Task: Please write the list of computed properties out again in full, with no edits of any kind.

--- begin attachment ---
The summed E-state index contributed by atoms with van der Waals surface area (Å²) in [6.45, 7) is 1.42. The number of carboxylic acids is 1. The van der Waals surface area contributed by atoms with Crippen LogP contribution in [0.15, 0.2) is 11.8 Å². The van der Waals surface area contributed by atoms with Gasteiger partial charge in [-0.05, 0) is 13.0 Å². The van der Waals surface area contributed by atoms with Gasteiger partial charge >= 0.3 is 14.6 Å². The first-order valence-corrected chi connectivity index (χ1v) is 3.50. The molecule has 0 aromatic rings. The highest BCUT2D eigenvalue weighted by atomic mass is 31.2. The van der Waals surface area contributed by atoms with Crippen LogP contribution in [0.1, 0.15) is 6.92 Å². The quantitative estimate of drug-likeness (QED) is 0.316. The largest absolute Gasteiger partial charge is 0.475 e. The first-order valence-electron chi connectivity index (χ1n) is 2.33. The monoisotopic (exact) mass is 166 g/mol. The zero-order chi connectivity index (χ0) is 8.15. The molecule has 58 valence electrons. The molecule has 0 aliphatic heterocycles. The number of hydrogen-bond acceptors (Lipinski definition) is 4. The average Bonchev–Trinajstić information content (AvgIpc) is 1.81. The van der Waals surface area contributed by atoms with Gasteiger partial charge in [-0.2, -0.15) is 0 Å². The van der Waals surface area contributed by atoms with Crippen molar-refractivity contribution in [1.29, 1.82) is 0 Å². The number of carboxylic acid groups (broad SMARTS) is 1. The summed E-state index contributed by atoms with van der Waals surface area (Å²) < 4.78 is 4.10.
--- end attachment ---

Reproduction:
The summed E-state index contributed by atoms with van der Waals surface area (Å²) in [6.45, 7) is 1.42. The number of carboxylic acids is 1. The van der Waals surface area contributed by atoms with Crippen LogP contribution in [0.15, 0.2) is 11.8 Å². The van der Waals surface area contributed by atoms with Gasteiger partial charge in [-0.05, 0) is 13.0 Å². The van der Waals surface area contributed by atoms with Gasteiger partial charge >= 0.3 is 14.6 Å². The first-order valence-corrected chi connectivity index (χ1v) is 3.50. The molecule has 0 aromatic rings. The highest BCUT2D eigenvalue weighted by atomic mass is 31.2. The van der Waals surface area contributed by atoms with Crippen LogP contribution in [0.1, 0.15) is 6.92 Å². The quantitative estimate of drug-likeness (QED) is 0.316. The largest absolute Gasteiger partial charge is 0.475 e. The first-order valence-electron chi connectivity index (χ1n) is 2.33. The monoisotopic (exact) mass is 166 g/mol. The zero-order chi connectivity index (χ0) is 8.15. The molecule has 58 valence electrons. The molecule has 0 aliphatic heterocycles. The number of hydrogen-bond acceptors (Lipinski definition) is 4. The average Bonchev–Trinajstić information content (AvgIpc) is 1.81. The van der Waals surface area contributed by atoms with Gasteiger partial charge in [-0.2, -0.15) is 0 Å². The van der Waals surface area contributed by atoms with Crippen molar-refractivity contribution in [1.29, 1.82) is 0 Å². The number of carboxylic acid groups (broad SMARTS) is 1. The summed E-state index contributed by atoms with van der Waals surface area (Å²) < 4.78 is 4.10.